By Jim Dickson,
Adams and Reese, LLP
For the fourth time in eight years, a president’s administration has issued a new “waters of the United States” (WOTUS) definition. This is the second definition published by the Biden administration, and makes significant changes to the rule published at the end of 2022.
As we predicted, this rule was displaced by the decision in Sackett v. EPA, which was published by the United States Supreme Court in May of this year. The new rule, published on Aug. 28 by the U.S. Environmental Protection Agency and the U.S. Army Corps of Engineers, revised the definition of “waters of the United States” to conform with the Sackett decision, which invalidated a portion of their earlier rule.
The regulatory framework of the EPA and the Army Corps now defines “waters of the United States” as waters that are “relatively permanent, standing or continuously flowing bodies of water.” Additionally, the rule revises adjacent wetlands as “having a continuous surface connection” to bodies of waters of the United States. The significant nexus standard has been removed.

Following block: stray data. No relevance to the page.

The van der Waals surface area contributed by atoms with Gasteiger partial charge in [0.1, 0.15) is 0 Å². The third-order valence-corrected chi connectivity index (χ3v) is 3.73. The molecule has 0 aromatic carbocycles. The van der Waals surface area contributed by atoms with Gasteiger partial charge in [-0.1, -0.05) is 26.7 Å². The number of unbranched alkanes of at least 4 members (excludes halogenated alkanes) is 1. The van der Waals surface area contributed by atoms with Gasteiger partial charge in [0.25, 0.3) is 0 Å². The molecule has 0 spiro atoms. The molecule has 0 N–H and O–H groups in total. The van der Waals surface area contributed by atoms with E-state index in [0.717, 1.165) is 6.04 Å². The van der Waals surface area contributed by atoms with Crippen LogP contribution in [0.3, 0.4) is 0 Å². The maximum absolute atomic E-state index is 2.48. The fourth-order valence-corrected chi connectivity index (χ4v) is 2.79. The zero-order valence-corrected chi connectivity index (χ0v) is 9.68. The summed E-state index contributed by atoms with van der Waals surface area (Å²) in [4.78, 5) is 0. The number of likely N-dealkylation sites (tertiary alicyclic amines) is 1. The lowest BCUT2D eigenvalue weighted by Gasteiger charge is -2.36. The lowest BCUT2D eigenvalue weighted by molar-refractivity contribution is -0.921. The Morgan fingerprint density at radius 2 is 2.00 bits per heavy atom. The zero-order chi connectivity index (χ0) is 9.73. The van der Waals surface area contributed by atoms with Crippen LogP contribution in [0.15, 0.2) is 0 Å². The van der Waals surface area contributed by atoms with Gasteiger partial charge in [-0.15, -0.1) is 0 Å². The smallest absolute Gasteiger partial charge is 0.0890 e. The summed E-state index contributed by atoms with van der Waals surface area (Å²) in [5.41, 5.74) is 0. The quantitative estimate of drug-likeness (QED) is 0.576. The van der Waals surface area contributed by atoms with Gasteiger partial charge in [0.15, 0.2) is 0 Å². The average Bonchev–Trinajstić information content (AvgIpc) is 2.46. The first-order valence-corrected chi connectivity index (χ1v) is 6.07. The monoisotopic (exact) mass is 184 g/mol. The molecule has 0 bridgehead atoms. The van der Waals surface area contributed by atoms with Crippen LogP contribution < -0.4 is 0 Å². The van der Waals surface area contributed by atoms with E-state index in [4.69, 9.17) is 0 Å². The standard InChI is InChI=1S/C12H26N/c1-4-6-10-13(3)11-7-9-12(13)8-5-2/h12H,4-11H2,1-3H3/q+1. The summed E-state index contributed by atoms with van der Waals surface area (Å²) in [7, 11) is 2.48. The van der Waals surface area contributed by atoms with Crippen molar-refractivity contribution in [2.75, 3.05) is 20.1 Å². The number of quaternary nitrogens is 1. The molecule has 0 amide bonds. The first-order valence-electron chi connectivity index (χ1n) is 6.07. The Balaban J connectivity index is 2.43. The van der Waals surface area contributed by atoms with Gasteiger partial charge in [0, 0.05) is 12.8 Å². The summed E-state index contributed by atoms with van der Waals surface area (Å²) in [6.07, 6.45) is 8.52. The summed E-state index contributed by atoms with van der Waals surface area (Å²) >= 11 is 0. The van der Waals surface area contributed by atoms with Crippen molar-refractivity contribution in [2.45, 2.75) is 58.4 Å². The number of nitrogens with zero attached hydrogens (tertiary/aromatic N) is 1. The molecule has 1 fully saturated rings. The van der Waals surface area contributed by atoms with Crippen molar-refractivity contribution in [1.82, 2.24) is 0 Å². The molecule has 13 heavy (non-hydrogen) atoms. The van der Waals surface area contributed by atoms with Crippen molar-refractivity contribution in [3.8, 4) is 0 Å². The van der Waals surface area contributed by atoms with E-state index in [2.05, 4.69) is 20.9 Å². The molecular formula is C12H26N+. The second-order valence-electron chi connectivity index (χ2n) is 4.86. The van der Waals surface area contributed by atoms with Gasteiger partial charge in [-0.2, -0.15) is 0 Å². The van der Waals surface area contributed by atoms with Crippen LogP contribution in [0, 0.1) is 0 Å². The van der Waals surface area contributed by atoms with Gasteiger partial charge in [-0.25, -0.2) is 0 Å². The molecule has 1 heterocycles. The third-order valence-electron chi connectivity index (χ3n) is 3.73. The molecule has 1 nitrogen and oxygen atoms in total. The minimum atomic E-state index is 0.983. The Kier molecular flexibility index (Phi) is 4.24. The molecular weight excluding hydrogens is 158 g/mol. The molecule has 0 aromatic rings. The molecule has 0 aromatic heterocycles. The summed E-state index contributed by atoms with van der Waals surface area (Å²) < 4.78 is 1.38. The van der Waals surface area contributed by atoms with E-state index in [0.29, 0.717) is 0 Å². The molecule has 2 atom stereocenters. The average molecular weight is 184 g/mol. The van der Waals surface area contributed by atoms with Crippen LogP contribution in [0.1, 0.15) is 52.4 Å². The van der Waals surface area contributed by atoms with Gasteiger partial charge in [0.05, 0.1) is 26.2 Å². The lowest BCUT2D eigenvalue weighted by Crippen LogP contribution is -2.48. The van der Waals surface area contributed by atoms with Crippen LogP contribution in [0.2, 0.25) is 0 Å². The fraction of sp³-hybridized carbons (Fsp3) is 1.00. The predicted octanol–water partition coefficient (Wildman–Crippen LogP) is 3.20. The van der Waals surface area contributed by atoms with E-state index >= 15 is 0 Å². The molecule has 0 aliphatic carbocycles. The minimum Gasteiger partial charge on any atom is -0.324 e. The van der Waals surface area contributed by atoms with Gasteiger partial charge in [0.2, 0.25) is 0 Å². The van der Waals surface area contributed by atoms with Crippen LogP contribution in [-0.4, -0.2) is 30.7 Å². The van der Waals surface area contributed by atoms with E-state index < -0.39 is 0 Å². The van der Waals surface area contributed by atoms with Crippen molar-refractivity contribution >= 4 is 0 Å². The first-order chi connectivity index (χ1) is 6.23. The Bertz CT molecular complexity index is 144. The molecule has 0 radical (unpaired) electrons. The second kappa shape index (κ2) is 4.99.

The impact of this new rule remains to be seen. While, in theory, it tries to align the regulatory definition with the judicial interpretations of the statute, in practice, it may prove difficult to follow. Many questions remain as to how the Sackett decision and now the corresponding rule will be applied to water bodies and wetlands.
One thing we can count on: the new rule will almost certainly face litigation challenges. Stay tuned for the next installment of the Waters of the United States saga.
For more information about Waters of the United States, visit https://tinyurl.com/2p9ah88d.